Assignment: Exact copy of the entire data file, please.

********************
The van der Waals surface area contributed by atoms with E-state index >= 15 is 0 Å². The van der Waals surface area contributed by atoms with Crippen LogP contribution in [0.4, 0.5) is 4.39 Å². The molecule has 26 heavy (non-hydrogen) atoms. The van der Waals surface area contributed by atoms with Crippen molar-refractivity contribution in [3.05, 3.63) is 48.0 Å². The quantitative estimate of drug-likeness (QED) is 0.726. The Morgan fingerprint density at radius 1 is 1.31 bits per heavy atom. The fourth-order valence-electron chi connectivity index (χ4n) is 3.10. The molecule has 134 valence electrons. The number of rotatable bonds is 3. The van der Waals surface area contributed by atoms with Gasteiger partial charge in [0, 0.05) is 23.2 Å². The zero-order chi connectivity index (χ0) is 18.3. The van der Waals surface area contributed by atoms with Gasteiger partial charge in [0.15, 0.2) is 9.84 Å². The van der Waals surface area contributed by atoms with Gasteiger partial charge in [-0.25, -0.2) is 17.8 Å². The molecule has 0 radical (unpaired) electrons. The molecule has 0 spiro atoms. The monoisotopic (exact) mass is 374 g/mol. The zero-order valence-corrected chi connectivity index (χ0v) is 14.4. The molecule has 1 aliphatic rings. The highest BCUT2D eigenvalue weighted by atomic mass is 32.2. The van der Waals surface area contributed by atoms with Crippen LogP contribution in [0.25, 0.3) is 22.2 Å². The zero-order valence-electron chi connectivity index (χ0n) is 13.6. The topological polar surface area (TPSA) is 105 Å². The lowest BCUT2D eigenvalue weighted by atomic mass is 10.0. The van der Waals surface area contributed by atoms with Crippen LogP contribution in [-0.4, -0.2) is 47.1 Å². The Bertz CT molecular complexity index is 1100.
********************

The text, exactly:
The van der Waals surface area contributed by atoms with E-state index >= 15 is 0 Å². The van der Waals surface area contributed by atoms with Crippen LogP contribution in [0.4, 0.5) is 4.39 Å². The molecule has 26 heavy (non-hydrogen) atoms. The van der Waals surface area contributed by atoms with Crippen molar-refractivity contribution in [3.05, 3.63) is 48.0 Å². The quantitative estimate of drug-likeness (QED) is 0.726. The Morgan fingerprint density at radius 1 is 1.31 bits per heavy atom. The fourth-order valence-electron chi connectivity index (χ4n) is 3.10. The molecule has 134 valence electrons. The number of rotatable bonds is 3. The van der Waals surface area contributed by atoms with Gasteiger partial charge in [0, 0.05) is 23.2 Å². The zero-order chi connectivity index (χ0) is 18.3. The van der Waals surface area contributed by atoms with Gasteiger partial charge in [0.15, 0.2) is 9.84 Å². The van der Waals surface area contributed by atoms with Gasteiger partial charge in [-0.25, -0.2) is 17.8 Å². The molecule has 0 radical (unpaired) electrons. The molecule has 0 spiro atoms. The monoisotopic (exact) mass is 374 g/mol. The zero-order valence-corrected chi connectivity index (χ0v) is 14.4. The molecule has 1 aliphatic rings. The highest BCUT2D eigenvalue weighted by atomic mass is 32.2. The van der Waals surface area contributed by atoms with Crippen LogP contribution in [0.25, 0.3) is 22.2 Å². The zero-order valence-electron chi connectivity index (χ0n) is 13.6. The topological polar surface area (TPSA) is 105 Å². The lowest BCUT2D eigenvalue weighted by atomic mass is 10.0. The van der Waals surface area contributed by atoms with Crippen LogP contribution in [-0.4, -0.2) is 47.1 Å². The Bertz CT molecular complexity index is 1100.